THE Prime Minister’s new measures to jail councillors and officials who turn a blind eye to child abuse are “ill-advised threats” which would not make children safer, a Coventry councillor claims.
Coun Jim O’Boyle, a former Coventry City Council cabinet member for children, was responding to David Cameron’s proposals to widen criminal sanctions against those who ‘fail to protect children from sexual exploitation’.
It follows a damning report into events at Rotherham which found systematic institutional failings in protecting girls from sexual abuse and “cultures of denial and blame”.
The proposal would extend the new criminal offence of ‘wiful neglect’ of NHS patients to child protection – with jail terms of up to five years – where the authorities fail to uncover sexual exploitation and bring offenders to justice.
A whistleblowing helpline would enable public sector workers to report colleagues in confidence.
Coun O’Boyle joined experts in condemning a knee-jerk reaction which could create a culture of fear and over-reaction among professionals, already denied proper funding, with more children torn away from families.
The number of children in care in Coventry has soared in recent years, as have those with child protection plans since the murder of Daniel Pelka and the council’s children’s services last year being rated “inadequate” by Ofsted.
Labour Coun O’Boyle wrote in a blog: “The latest hair-brained plan to prosecute various officials who apparently cover up abuse in its different forms without giving new and real power to those tasked with this job is doomed to failure.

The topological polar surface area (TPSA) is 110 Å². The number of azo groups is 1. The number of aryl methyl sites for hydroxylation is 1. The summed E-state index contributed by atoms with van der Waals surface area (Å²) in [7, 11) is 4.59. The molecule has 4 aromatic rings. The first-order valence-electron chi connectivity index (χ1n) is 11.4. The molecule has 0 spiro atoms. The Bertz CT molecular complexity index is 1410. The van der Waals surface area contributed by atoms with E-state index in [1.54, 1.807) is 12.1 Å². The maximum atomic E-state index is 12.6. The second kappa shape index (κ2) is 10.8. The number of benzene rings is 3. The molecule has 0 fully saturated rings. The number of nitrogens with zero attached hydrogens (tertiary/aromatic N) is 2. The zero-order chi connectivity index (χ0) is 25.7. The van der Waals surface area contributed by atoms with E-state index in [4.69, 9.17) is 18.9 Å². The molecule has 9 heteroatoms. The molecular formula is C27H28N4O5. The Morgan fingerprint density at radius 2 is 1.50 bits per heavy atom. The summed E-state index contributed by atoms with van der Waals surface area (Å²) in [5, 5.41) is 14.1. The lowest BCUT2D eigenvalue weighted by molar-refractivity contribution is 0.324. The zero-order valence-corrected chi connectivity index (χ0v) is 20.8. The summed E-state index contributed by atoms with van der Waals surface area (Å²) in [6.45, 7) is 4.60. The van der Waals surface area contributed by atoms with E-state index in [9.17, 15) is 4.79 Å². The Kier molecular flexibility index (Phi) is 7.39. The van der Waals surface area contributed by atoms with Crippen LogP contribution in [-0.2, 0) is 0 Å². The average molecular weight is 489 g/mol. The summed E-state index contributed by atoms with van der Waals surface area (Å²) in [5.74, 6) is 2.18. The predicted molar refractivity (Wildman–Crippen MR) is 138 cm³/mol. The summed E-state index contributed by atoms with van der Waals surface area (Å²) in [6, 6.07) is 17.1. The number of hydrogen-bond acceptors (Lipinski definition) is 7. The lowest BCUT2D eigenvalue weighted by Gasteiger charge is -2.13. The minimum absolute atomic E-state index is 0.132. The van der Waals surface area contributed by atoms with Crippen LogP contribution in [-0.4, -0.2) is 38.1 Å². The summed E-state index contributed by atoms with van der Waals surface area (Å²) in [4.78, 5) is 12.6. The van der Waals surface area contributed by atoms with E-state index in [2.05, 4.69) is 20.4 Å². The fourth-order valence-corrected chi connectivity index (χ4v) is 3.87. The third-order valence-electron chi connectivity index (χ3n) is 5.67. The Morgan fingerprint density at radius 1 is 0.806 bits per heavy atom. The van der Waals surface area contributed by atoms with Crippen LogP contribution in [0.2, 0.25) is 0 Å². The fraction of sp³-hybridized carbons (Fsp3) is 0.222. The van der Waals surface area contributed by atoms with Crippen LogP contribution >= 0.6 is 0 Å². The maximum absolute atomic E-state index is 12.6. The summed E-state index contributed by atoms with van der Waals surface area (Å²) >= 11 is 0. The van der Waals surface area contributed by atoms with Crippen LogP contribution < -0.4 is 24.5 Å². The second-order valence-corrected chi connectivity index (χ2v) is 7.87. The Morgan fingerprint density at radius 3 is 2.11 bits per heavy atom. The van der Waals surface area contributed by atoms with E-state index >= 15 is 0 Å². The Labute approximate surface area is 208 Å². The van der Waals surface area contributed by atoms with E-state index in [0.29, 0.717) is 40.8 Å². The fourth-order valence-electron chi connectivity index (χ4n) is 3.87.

“… Abuse is a crime and not doing anything about it when someone knows something is also (already) a crime.”
But he added professionals had to monitor and gain evidence when acting on suspicisions which could be unfounded.
They needed proper support rather than more pressure from “an insatiable public, press or government seeking quick and easy answers”.
Coun O’Boyle added: “To lock up and deny liberty to our young people because of suspicions will be looked upon with extreme scepticism by much of the public.
“..Great if it saves a child from harm but.. what if the evidence, once thoroughly examined, is found wanting? Witch-hunt time for the social care and other professionals who made it.”
Coun O’Boyle said all the government’s emphasis was on councils, yet schools, hospitals, police, other agencies and families also had roles to play.
So too had the “courts and lawyers who bleed coffers dry with long drawn-out cases designed all too often to be adversarial rather than cooperative and fact-based. “
He added: “… In a time of never ending cuts amid unprecedented austerity, to put yet more onus and pressure on a service which is creaking at the seams… is doomed to long-term failure.. It will drive away the very professionals you want.”